Black Friday sales are a great way to get everything on your Christmas list for less. Unfortunately, they are also a brilliant way to be tempted to buy a gift that turns out to be a total disaster. A study has found that re-gifting is rife in the UK - with 27% of people admitting to it - and hurried sale purchases are particularly likely to miss the mark.
The study, by Aviva, found that the most likely items to be either sold or given away to someone else were mobile phones - 29% of people have re-gifted them. These were followed by hair straighteners and consoles.
The top ten
Mobile phone 29%
Hair straighteners 27%
Smoothie maker 24%
Food processor 21%
Coffee machine 20%
Electric razor 19%
These things aren't cheap either, and it means that people are often splashing out hundreds of pounds for a present that ends up being ditched.
If an item is sold on, then there's every chance the seller will receive a small fraction of what you paid for it - even if you bought it on Black Friday. It means that while you're busy patting yourself on the back for getting a gadget worth £50 for just £30, your loved one has sold it on for £20. That's not a good deal by anyone's standards.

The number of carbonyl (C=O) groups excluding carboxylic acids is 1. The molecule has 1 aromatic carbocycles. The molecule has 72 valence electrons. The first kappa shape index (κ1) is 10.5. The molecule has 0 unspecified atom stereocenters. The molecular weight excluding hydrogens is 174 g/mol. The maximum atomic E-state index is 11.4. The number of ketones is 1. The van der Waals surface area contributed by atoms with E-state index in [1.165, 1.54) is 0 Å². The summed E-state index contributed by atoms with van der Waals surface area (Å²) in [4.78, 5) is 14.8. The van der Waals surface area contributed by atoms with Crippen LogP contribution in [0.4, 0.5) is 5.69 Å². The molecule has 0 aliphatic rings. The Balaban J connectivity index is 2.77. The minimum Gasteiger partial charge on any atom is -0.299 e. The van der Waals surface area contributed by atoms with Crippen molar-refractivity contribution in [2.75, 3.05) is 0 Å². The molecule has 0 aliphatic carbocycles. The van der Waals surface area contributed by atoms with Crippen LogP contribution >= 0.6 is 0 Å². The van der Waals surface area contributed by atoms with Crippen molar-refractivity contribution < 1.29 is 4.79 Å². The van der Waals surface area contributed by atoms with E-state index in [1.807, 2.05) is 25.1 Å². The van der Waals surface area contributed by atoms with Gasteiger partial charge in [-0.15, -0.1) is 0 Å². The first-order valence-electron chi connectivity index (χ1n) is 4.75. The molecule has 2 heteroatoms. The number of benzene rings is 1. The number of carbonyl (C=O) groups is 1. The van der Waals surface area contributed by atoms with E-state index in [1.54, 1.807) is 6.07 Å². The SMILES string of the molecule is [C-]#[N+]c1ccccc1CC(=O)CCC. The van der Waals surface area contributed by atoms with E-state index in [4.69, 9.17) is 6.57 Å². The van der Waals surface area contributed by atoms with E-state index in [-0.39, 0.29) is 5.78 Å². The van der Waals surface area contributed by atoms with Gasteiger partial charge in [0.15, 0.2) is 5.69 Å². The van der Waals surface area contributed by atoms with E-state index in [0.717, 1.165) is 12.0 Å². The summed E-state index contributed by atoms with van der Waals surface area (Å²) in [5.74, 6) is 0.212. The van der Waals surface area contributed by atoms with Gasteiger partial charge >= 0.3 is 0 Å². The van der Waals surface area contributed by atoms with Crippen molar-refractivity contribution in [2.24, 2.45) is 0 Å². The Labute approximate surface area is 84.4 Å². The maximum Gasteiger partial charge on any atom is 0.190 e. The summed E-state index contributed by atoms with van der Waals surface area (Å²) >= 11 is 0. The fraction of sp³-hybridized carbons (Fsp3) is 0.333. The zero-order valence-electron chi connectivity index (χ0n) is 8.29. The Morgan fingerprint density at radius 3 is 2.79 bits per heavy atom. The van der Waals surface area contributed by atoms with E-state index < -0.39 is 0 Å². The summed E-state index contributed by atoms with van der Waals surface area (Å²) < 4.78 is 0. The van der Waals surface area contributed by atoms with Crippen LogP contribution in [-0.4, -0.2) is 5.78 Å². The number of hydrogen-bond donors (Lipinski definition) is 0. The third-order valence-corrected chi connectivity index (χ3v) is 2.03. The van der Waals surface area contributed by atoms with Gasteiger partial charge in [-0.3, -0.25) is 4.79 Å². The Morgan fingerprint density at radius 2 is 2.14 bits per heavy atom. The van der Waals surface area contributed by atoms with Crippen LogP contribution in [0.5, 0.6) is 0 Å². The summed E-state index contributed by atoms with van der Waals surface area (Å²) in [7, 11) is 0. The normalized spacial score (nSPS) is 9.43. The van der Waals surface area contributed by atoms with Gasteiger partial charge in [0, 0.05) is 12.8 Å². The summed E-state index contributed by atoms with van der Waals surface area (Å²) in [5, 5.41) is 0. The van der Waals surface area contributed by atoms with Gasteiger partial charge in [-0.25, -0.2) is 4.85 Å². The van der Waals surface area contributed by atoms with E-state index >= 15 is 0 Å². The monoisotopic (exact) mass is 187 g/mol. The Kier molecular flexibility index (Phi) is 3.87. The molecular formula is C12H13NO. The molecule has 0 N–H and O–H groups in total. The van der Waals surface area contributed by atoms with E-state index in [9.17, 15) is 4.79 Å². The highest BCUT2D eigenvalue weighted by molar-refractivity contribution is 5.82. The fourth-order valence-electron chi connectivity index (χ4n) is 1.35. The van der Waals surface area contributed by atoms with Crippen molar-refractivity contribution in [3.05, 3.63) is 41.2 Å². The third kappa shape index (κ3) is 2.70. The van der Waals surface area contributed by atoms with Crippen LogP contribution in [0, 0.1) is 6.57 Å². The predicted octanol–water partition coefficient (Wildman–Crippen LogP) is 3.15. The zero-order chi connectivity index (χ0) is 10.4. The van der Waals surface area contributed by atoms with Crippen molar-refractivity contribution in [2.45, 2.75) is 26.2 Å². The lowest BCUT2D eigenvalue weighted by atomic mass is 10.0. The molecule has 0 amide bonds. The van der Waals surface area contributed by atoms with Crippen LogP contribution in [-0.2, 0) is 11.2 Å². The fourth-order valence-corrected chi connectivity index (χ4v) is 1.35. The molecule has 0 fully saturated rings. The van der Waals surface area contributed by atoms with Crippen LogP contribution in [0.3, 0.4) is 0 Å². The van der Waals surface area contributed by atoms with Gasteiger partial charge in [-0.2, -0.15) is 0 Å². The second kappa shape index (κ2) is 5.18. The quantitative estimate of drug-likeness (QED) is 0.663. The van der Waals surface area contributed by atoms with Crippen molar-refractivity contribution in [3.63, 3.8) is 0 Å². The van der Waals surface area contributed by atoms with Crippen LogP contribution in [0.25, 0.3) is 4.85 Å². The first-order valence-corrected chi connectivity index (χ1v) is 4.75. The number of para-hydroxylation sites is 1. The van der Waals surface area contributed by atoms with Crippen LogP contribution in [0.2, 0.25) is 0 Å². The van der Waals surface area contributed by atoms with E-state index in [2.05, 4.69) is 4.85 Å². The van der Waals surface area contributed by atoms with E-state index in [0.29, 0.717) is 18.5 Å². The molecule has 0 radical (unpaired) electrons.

Get it right
If you are going to avoid your gifts ending up on eBay or in the loft, you need to take one of three approaches - and get started before Black Friday.
1) Ask people what they want. Some people think this isn't in the spirit of Christmas, but it's definitely better than buying them an Xbox they don't want.
2) Do some subtle digging. You could bring things up in conversation, show them a picture and ask what they think of it, or ask their nearest and dearest for tips. That way you keep the 'magic' without wasting cash - assuming nobody gets the wrong end of the stick.
3) Hang onto receipts. If you're not willing to ask first, you need to be prepared for the fact you may get it wrong. This means always ensuring you get a receipt - ideally a gift receipt. It will mean your loved ones will be able to tell what you paid for an item - but it also means they may be able to get the amount you paid back in full (although no store has to offer a refund or replacement if there's nothing wrong with an item. The vast majority will do so, but only out of goodwill).